Powerful move as EPRI makes Dublin European hub for smart grid R&D

12 Mar 2019

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EPRI sparks up a Europe-wide smart grid research culture in Dublin.

California-headquartered Electric Power Research Institute (EPRI) is forming a new business entity in Dublin, EPRI Europe, which will be the central hub for an array of smart grid research projects in Europe.

EPRI Europe will enable the company to participate in consortiums for research projects in Europe that align with its industry research priorities and roadmaps.

‘EPRI considers Ireland a centre for electricity sector innovation and testing for utility systems, making it an ideal setting for European R&D collaboration’

The organisation’s president and CEO, Dr Mike Howard, said that by broadening European engagement with this research, Europe’s technology and thought leaders can work with EPRI to enhance collaborative energy and environment research for EPRI members and energy sector stakeholders around the world.

Ireland is a global smart hub for smart grid research

Howard said that EPRI’s established relationships with Irish researchers and its focus on technical innovation with Irish electric utilities were important factors in its decision to establish this important new research hub in Dublin.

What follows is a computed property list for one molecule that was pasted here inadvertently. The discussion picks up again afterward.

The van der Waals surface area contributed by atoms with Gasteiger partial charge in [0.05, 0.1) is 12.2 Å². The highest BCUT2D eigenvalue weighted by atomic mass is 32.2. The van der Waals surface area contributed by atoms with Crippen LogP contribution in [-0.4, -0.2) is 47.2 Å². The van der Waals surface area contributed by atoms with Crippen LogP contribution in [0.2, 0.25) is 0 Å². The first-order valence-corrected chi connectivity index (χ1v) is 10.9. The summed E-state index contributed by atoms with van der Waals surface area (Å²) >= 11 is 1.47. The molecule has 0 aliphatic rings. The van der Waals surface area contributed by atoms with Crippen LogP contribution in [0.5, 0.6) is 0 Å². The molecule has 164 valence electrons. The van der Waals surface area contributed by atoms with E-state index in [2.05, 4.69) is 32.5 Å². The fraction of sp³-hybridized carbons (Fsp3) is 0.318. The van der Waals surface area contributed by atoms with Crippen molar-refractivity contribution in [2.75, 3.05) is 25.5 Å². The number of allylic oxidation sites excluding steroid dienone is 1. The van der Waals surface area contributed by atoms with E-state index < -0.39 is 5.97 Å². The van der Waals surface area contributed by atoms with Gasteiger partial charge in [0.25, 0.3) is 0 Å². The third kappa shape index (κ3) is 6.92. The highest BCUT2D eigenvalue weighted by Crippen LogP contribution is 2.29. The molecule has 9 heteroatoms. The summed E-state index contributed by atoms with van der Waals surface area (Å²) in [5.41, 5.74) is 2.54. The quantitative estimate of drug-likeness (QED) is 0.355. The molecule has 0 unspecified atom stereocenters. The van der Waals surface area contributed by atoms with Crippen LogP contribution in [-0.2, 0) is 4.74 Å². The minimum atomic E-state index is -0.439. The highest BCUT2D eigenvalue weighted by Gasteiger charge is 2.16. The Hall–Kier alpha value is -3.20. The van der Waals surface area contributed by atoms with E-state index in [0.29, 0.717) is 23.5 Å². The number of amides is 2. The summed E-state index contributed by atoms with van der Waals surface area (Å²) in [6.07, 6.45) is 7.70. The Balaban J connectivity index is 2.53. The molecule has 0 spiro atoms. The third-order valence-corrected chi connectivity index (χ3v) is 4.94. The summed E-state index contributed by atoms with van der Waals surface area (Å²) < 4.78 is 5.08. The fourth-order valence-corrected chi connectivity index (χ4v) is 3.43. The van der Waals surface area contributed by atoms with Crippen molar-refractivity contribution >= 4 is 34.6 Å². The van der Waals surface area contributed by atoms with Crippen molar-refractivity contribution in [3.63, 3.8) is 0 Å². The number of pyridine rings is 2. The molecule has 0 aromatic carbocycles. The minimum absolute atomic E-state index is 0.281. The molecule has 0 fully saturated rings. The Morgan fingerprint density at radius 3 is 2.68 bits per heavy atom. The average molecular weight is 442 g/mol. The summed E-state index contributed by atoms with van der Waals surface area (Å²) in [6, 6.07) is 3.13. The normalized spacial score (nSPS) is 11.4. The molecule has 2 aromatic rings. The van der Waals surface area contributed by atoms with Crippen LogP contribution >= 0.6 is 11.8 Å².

“EPRI considers Ireland a centre for electricity sector innovation and testing for utility systems, making it an ideal setting for European R&D collaboration,” said Howard. “Likewise, Europe has emerged as a pivotal testing ground for the broader integration of energy systems overall into what EPRI calls the Integrated Energy Network.”

Minister for Communications, Climate Action and Environment Richard Bruton, TD, added: “Ireland is now one of the leading countries in the world in integrating renewable technologies on to its electricity grid, and EPRI’s decision to locate its European research operations out of Dublin aligns with our work to date in this area.

“Their expertise in smart grids and electricity systems will ensure that our generation companies, transmission system operators and research institutions stay at the cutting edge of this critical energy research sector.”

The Palo Alto-headquartered organisation conducts R&D relating to the generation, delivery and use of electricity for the benefit of the public. The independent, non-profit organisation brings together its scientists and engineers as well as experts from academia and industry to help address challenges in electricity, including reliability, efficiency, affordability, health, safety and the environment.

“EPRI’s decision to establish its European base in Ireland illustrates our reputation as one of the leading research, development and innovation locations in the world,” said IDA Ireland CEO Martin Shanahan. “We have an exceptional level of collaboration between industry, academia, State agencies and regulatory authorities, and believe EPRI Europe will help to progress its work relating to the generation, delivery and use of electricity.”

EPRI’s members represent approximately 90pc of the electricity generated and delivered in the US, and international participation extends to more than 30 countries.

John Kennedy is a journalist who served as editor of Silicon Republic for 17 years